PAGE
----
At Memorial Stadium: making work count Among first jobs, how many seats for Ravens games?

April 16, 1996|By Jon Morgan | Jon Morgan,SUN STAFF Sun staff writer Gary Lambrecht contributed to this article.

With just four months to go before the Ravens are scheduled to play their first game at Memorial Stadium, officials aren't even sure how many seats there are in the 42-year-old structure.

Delayed by a lease dispute with the former Canadian Football League tenant and a protracted fight to reapprove funding for a new stadium for the Baltimore Ravens, workers only now are beginning the task of bringing the team's temporary quarters up to NFL standards.

"We'll never get it to where we are at Camden Yards. We have very limited amounts of money to spend. And even if we had unlimited amounts of money, you would want to limit it because it may only be for two years," said Sherman B. Kerbel, director of facilities management for the Maryland Stadium Authority.

The Ravens will play there for two seasons while their new facility is built adjacent to Oriole Park. The first game is scheduled for August.

Mr. Kerbel acquired responsibility for the stadium upgrade when the Maryland Stadium Authority last week approved an agreement with the city to take over management of the city-owned Memorial Stadium during the football season.

"Everything has to be safe. That's the No. 1 job. Second is clean and third is making it as nice-looking a place as we can," he said.

Yesterday, officials of the NFL, Ravens and Stadium Authority toured the park.

After the tour, Bruce H. Hoffman, executive director of the Stadium Authority, said: "It's never going to be as good as we'd like, but it will be good enough for what we want to do. I think it will all come together. It's a three-month job."

There's much to do and little to do it with: $1.08 million remains of a $2 million authorization that mostly was spent prepping the stadium for the CFL Stallions. "It's easy to spend a lot of money and waste it," Mr. Hoffman said. "Our plan is to spend as little as we can."

Among the first jobs: counting the seats.

Mr. Kerbel said no one is quite sure how many operative seats are in the stadium, because the most recent tenant, the Stallions, rarely drew more than 30,000, so the city was able to cannibalize seat parts from unused sections to keep the main seating areas in repair.

The Stadium Authority wants to get its seating up to 65,000, significantly above what can be accommodated now. The Stallions drew a crowd of 42,116, and the Orioles drew a baseball record 54,458 at a 1966 World Series game. The Colts, who added temporary seating in the open portion of the stadium's north end, set a record of 61,479 in 1983.

Plans call for adding bleacher seating in the north end and along one side of the field, at a cost of about $500,000.

Other work on the drawing board: adding auxiliary scoreboards, fixing up the press box, re-aiming the lights for an NFL-sized field, cleaning up the visitor's locker room and replacing an electrical transformer.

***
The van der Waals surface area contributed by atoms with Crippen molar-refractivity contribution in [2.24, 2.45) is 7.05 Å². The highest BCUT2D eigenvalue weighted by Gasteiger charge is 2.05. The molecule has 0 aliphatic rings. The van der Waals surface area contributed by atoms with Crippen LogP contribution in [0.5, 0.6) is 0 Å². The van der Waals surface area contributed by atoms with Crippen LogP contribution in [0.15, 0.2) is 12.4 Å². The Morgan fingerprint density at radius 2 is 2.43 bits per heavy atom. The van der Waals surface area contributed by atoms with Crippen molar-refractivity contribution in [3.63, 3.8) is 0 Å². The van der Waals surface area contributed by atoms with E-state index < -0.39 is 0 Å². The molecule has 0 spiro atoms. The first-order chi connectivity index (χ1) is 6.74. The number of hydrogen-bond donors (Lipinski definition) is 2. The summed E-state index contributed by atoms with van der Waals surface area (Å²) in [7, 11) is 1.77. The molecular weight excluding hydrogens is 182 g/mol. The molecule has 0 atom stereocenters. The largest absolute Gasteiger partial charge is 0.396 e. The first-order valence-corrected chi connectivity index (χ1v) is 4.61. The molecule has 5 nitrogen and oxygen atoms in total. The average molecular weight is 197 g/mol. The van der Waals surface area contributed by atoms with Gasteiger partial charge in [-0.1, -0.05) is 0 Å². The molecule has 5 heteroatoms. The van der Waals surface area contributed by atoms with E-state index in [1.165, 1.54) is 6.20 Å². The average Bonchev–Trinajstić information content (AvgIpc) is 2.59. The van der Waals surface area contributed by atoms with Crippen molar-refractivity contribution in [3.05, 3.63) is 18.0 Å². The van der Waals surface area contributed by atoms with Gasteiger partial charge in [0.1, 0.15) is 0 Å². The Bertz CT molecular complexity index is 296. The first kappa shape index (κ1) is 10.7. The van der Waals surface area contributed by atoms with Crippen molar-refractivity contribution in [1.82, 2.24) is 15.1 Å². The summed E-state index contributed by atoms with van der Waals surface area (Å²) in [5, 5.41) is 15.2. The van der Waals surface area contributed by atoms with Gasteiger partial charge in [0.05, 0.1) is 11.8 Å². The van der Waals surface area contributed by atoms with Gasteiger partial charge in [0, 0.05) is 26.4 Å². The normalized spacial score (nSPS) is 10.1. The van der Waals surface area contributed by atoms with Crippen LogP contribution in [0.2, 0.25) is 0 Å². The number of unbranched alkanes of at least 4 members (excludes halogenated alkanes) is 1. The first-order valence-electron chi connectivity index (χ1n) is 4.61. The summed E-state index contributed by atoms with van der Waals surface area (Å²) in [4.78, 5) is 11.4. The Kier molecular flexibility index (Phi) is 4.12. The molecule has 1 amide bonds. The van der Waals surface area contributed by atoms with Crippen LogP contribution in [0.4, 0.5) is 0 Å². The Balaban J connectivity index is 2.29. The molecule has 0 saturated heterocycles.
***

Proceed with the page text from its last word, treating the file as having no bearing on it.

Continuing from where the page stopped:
New windows may be installed on the sky boxes and possibly some new carpeting, but no extensive work is planned.

Once the team begins play, the Stadium Authority expects it will cost about $1.8 million a year to run -- costs the state is responsible for under its agreement with the Ravens. The team will keep all revenues, pay no rent but will cover all day-of-game expenses (when it moves to its new stadium at Camden Yards, the team will reimburse the state for operating costs at the new facility).

Under its agreement with the city, the Stadium Authority will pay for the stadium operations out of ticket taxes charged fans. The city usually gets 20 percent of the money raised by the 10 percent tax, and will have to kick in if the operating costs exceed the state's share.

It appears the city will have to forgo at least part of the revenue. If the Ravens average 64,000 fans at $33 a ticket, the ticket tax will raise $2.1 million, of which the Stadium Authority would receive $1.68 million.

Its agreement with the state also gives the city use of two sky boxes and 10 seats.

Because the stadium's future has been uncertain since the Orioles moved to Camden Yards, the city has not invested greatly in its upkeep.

"There's been at least five to 10 years of benign neglect where nothing was done beyond the minimum. There's also a layer of dirt on the concourses," Mr. Kerbel said.

Toilets will have to be systematically flushed and tested, water lines shored up and electrical systems checked. About 15 additional people will be hired, but Mr. Kerbel is doing all hiring with an eye on having people who will shift over to the new stadium when it opens.

Ravens owner Art Modell said he recalls some thrilling Browns-Colts games there, and, although he doesn't consider it state-of-the-art, he's willing to spend a couple of seasons in the owner's box.

"Memorial Stadium is a great, old ballpark. It's a lot better than Cleveland Stadium. Which isn't saying much."

Pub Date: 4/16/96

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